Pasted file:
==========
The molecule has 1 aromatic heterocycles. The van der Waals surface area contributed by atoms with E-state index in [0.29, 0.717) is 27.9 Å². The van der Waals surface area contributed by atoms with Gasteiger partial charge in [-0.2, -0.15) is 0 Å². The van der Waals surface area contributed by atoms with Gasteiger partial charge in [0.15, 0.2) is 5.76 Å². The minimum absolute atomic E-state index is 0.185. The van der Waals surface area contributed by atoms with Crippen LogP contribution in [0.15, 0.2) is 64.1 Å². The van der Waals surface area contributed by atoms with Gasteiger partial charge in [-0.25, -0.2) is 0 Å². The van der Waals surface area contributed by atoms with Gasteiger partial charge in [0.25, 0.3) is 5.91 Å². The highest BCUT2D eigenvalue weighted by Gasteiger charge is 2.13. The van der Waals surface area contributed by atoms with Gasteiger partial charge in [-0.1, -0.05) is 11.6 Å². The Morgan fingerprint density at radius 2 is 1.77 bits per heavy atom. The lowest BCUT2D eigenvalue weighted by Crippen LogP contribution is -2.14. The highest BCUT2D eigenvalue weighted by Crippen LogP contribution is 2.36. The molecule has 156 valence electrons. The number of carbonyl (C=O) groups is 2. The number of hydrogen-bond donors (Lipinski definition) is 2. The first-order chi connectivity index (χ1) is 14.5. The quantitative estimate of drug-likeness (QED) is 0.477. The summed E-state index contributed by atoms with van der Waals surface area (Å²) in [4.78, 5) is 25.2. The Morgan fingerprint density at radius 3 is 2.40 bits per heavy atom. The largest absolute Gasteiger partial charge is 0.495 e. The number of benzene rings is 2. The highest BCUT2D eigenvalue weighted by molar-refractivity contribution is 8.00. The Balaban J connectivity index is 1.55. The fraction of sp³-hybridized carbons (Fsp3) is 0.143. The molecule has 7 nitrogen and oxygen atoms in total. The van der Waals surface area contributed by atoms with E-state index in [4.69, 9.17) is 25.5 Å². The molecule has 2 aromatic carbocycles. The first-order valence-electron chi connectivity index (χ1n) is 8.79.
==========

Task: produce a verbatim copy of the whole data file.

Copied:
The molecule has 1 aromatic heterocycles. The van der Waals surface area contributed by atoms with E-state index in [0.29, 0.717) is 27.9 Å². The van der Waals surface area contributed by atoms with Gasteiger partial charge in [-0.2, -0.15) is 0 Å². The van der Waals surface area contributed by atoms with Gasteiger partial charge in [0.15, 0.2) is 5.76 Å². The minimum absolute atomic E-state index is 0.185. The van der Waals surface area contributed by atoms with Crippen LogP contribution in [0.15, 0.2) is 64.1 Å². The van der Waals surface area contributed by atoms with Gasteiger partial charge in [-0.25, -0.2) is 0 Å². The van der Waals surface area contributed by atoms with Gasteiger partial charge in [0.25, 0.3) is 5.91 Å². The highest BCUT2D eigenvalue weighted by Gasteiger charge is 2.13. The van der Waals surface area contributed by atoms with Gasteiger partial charge in [-0.1, -0.05) is 11.6 Å². The Morgan fingerprint density at radius 2 is 1.77 bits per heavy atom. The lowest BCUT2D eigenvalue weighted by Crippen LogP contribution is -2.14. The highest BCUT2D eigenvalue weighted by Crippen LogP contribution is 2.36. The molecule has 156 valence electrons. The number of carbonyl (C=O) groups is 2. The number of hydrogen-bond donors (Lipinski definition) is 2. The first-order chi connectivity index (χ1) is 14.5. The quantitative estimate of drug-likeness (QED) is 0.477. The summed E-state index contributed by atoms with van der Waals surface area (Å²) in [4.78, 5) is 25.2. The Morgan fingerprint density at radius 3 is 2.40 bits per heavy atom. The largest absolute Gasteiger partial charge is 0.495 e. The number of benzene rings is 2. The highest BCUT2D eigenvalue weighted by molar-refractivity contribution is 8.00. The Balaban J connectivity index is 1.55. The fraction of sp³-hybridized carbons (Fsp3) is 0.143. The molecule has 7 nitrogen and oxygen atoms in total. The van der Waals surface area contributed by atoms with E-state index in [4.69, 9.17) is 25.5 Å². The molecule has 2 aromatic carbocycles. The first-order valence-electron chi connectivity index (χ1n) is 8.79.